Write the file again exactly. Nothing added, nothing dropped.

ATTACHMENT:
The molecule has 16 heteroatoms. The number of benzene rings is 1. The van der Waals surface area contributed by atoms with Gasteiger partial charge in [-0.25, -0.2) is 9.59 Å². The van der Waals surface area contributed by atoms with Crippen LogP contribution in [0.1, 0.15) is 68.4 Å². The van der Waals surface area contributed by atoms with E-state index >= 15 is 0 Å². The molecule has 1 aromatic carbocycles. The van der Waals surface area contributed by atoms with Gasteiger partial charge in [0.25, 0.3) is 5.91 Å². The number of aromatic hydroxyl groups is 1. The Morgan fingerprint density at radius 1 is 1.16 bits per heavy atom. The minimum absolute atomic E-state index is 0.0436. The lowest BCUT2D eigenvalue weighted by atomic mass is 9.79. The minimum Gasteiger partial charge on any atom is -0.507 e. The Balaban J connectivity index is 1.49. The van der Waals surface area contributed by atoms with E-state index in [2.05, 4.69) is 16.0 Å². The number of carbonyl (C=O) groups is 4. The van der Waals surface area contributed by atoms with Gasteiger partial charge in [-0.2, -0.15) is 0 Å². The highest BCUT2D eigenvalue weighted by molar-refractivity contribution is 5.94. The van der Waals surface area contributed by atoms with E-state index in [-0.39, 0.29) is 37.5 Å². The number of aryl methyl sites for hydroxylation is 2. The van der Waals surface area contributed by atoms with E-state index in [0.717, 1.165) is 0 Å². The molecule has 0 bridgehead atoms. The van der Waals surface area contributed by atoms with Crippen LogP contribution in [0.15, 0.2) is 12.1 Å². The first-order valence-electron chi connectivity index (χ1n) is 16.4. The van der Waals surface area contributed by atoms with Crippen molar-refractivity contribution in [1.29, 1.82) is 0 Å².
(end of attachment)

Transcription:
The molecule has 16 heteroatoms. The number of benzene rings is 1. The van der Waals surface area contributed by atoms with Gasteiger partial charge in [-0.25, -0.2) is 9.59 Å². The van der Waals surface area contributed by atoms with Crippen LogP contribution in [0.1, 0.15) is 68.4 Å². The van der Waals surface area contributed by atoms with E-state index >= 15 is 0 Å². The molecule has 1 aromatic carbocycles. The van der Waals surface area contributed by atoms with Gasteiger partial charge in [0.25, 0.3) is 5.91 Å². The number of aromatic hydroxyl groups is 1. The Morgan fingerprint density at radius 1 is 1.16 bits per heavy atom. The minimum absolute atomic E-state index is 0.0436. The lowest BCUT2D eigenvalue weighted by atomic mass is 9.79. The minimum Gasteiger partial charge on any atom is -0.507 e. The Balaban J connectivity index is 1.49. The van der Waals surface area contributed by atoms with E-state index in [2.05, 4.69) is 16.0 Å². The number of carbonyl (C=O) groups is 4. The van der Waals surface area contributed by atoms with Gasteiger partial charge in [-0.2, -0.15) is 0 Å². The highest BCUT2D eigenvalue weighted by molar-refractivity contribution is 5.94. The van der Waals surface area contributed by atoms with E-state index in [-0.39, 0.29) is 37.5 Å². The number of aryl methyl sites for hydroxylation is 2. The van der Waals surface area contributed by atoms with E-state index in [0.717, 1.165) is 0 Å². The molecule has 0 bridgehead atoms. The van der Waals surface area contributed by atoms with Crippen LogP contribution in [0.15, 0.2) is 12.1 Å². The first-order valence-electron chi connectivity index (χ1n) is 16.4. The van der Waals surface area contributed by atoms with Crippen molar-refractivity contribution in [1.29, 1.82) is 0 Å².